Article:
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‘No Evidence’ of Cyberattack Related to FAA Outage, White House Says

Airline Flight Monitors

Airline Flight Monitors

There is no sign “at this point” that a cyberattack caused an FAA systems outage that triggered authorities to halt all domestic air travel departures Wednesday, the White House said.

The FAA said that an overnight outage to its Notice to Air Missions (NOTAM) system that provides safety information to flight crews was the reason, but did not provide any additional details.

Around 7:15 ET, the FAA ordered all airlines to “pause all domestic departures until 9 a.m. Eastern Time to allow the agency to validate the integrity of flight and safety information.”

“The president has been briefed by the secretary of transportation this morning on the FAA system outage. There is no evidence of a cyberattack at this point, but the President directed DOT to conduct a full investigation into the causes. The FAA will provide regular updates,” White House Press Secretary Karine Jean-Pierre tweeted.

Normal air traffic operations resumed gradually across the United States around 8:15 AM ET.

“I really doubt you’ll find some sinister cyber plot at the root of this FAA thing, but if you’re looking for cybersecurity angles I think it’s this: we live in an increasingly complex, interdependent system that is prone to unforeseen consequences and cascading failures,” commented John Hultquist, VP, at Google-owned Mandiant Threat Intelligence, on Twitter.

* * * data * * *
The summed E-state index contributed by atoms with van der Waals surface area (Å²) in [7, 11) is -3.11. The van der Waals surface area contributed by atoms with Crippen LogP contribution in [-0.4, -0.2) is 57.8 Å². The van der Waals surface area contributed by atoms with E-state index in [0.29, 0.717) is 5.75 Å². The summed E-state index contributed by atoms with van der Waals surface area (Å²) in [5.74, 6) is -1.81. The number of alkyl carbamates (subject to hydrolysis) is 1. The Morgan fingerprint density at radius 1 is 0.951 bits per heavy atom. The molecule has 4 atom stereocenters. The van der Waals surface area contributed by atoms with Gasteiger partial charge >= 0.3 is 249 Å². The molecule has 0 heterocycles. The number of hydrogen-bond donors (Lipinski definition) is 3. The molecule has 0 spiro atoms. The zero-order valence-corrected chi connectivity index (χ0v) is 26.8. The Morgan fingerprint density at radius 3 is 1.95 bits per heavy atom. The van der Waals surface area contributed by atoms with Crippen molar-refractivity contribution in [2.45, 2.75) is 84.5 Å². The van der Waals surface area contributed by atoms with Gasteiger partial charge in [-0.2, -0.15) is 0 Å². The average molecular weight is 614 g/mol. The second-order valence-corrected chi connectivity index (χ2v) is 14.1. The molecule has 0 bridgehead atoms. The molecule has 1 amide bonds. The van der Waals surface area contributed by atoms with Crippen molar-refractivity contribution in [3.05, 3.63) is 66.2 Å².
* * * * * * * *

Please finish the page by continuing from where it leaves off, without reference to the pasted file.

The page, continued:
According to an FAA statement at 8:50AM ET, the ground stop was fully lifted and the agency continues to look into the cause of the initial problem.

RelatedCybersecurity Seen as Rising Risk for Airlines After 9/11

RelatedWorld Economic Forum on Securing the Aviation Industry in Age of Convergence

Written By

For more than 10 years, Mike Lennon has been closely monitoring the threat landscape and analyzing trends in the National Security and enterprise cybersecurity space. In his role at SecurityWeek, he oversees the editorial direction of the publication and is the Director of several leading security industry conferences around the world.

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